By Johannes Feest, David Nelken
This fascinating assortment seems to be on the conception and perform of felony borrowing and version in numerous components of the realm: Europe, the us and Latin the United States, S.E. Asia and Japan. a few of the members specialize in basic theoretical matters. What are criminal transplants? what's the function of the nation in generating socio-legal swap? What are the stipulations of winning criminal transfers? How is globalization altering those stipulations? Such difficulties also are mentioned on the subject of sizeable and particular case experiences. whilst and why did eastern principles of product legal responsibility come into line with these of the european and the us? How and why did judicial evaluate come overdue to the criminal structures of Holland and Scandinavia? Why is the current wave of USA-influenced criminal reforms in Latin the United States it seems that having extra good fortune than the former around? How does pageant among the criminal and accountancy professions impact styles of financial ruin? The chapters during this quantity, which come with a finished theoretical advent, supply a number priceless insights no matter if additionally they convey that the "state of paintings" within the research of criminal transfers is disputed and much from settled.
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Extra resources for Adapting Legal Cultures (Onati International Series in Law and Society)
The question “whose culture” finds its way into law is unavoidable. But the term “legal culture” is not an easy concept to pin down (Nelken 1995, 1997a, 2000a). It can refer to a variety of types or numbers of units—from the culture of the local courthouse, of specific types of strong and weak “community” (Cotterrell in this volume), to that of the nation State, wider cultural entities such as “Latin legal culture” (Garapon, 1995), or even “modern legal culture” (Friedman, 1994). It can, with some difficulty, also be applied to socalled “third cultures” of international trade, communication networks or other transnational processes (Gessner, 1994).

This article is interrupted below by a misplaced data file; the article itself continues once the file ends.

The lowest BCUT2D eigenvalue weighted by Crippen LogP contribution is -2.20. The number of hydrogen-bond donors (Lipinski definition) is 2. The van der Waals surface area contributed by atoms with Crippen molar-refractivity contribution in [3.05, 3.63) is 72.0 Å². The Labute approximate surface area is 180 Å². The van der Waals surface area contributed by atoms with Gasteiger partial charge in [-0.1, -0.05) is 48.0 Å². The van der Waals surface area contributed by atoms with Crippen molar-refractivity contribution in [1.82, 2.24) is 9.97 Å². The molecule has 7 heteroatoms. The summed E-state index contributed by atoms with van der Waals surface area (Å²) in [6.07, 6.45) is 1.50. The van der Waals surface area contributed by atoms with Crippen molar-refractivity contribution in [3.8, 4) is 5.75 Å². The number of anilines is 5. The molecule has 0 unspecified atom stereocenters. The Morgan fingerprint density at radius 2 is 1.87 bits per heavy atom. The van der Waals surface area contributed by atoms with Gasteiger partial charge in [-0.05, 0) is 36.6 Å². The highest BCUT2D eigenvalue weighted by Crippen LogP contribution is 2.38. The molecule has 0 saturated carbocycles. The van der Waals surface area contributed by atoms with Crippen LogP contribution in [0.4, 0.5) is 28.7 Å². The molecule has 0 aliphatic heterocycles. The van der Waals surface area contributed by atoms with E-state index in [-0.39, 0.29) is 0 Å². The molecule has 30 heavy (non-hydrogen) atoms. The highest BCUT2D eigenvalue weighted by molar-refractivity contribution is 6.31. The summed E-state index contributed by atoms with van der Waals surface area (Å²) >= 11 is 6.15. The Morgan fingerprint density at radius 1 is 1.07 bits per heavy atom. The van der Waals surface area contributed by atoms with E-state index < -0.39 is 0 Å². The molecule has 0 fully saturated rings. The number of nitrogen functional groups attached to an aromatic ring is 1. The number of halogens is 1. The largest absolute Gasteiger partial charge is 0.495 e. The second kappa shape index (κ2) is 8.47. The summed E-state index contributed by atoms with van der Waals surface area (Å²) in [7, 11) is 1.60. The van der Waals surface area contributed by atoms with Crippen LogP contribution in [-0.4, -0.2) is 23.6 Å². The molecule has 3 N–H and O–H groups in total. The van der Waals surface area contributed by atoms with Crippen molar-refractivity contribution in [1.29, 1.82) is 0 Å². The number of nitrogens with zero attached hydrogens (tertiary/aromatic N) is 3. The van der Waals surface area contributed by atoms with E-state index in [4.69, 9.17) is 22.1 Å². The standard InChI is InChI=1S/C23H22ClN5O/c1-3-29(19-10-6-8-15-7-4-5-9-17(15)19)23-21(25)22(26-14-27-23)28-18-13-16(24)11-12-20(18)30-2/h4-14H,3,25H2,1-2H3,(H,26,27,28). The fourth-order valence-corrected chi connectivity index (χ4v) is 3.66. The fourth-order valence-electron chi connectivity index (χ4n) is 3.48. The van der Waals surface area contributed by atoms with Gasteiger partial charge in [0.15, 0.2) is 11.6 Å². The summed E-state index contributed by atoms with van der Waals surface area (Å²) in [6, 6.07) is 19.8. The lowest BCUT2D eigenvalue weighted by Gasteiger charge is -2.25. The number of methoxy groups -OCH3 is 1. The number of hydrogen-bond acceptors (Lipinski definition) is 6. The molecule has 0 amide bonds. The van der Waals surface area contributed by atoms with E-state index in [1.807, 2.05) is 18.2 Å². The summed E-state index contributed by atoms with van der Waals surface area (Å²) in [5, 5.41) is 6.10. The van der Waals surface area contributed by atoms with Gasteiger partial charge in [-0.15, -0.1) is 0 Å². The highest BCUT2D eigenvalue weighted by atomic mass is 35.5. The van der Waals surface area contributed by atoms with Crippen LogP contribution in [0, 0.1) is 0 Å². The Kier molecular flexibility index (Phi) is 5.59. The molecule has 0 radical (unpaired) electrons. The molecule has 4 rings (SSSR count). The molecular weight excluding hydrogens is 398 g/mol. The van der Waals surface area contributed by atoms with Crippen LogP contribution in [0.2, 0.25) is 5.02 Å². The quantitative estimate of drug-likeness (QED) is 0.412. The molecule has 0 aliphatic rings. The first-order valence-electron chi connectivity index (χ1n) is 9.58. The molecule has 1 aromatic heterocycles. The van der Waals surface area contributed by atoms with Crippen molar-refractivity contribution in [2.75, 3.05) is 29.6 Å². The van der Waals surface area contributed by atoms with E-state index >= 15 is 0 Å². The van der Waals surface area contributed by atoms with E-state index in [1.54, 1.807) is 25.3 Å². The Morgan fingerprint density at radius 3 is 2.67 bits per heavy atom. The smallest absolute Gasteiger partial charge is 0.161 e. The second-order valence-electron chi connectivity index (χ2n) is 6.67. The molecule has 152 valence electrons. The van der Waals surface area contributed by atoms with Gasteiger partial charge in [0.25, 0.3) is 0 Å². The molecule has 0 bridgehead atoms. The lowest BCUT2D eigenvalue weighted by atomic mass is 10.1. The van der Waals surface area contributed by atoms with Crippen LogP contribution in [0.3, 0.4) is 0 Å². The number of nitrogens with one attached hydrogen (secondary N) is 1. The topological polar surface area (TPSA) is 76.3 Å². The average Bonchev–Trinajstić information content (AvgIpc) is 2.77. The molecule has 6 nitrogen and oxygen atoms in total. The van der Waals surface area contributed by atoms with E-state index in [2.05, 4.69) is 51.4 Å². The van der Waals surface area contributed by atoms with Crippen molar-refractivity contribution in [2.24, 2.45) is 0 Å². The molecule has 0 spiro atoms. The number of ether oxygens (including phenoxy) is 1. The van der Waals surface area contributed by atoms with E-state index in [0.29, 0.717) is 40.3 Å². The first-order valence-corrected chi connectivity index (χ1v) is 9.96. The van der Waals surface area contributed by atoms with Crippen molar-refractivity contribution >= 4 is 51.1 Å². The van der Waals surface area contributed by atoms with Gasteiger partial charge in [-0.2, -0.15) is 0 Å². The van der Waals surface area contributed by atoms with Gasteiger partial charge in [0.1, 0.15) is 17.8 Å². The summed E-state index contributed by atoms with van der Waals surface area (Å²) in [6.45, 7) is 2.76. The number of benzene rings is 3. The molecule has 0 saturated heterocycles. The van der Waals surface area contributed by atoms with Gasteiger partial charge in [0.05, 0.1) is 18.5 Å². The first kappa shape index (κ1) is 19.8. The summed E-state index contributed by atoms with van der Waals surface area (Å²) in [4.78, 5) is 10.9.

G. 16 What exactly is embraced by the terms “French legal culture” (Garapon, 1995) or “Dutch legal culture” (Bruinsma and Blankenburg, 1994)? What is being asserted if we characterise Japan as having “a culture of bureaucratic informalism” (Bernstein and Fanning, 1996)? A crucial problem here is deciding whether legal culture should be treated as an explanation or as that which is to be explained. Is legal culture that which is being adapted or as that which helps shape the process of adaptation?
Accompanying and concretising such differences, explaining and attempting to justify them, there are likely to be competing attitudes to the role of law, formal and substantive ideas of legitimacy, or the need for public participation as compared to legal autonomy. Cultures will also have different ways of combining imported and pre-existing law (Galanter, 1989; Harding in this volume). Importantly even the way science is incorporated into law varies in ways that vary by culture—for example as between the USA, Continental European countries, Scandinavia and the UK.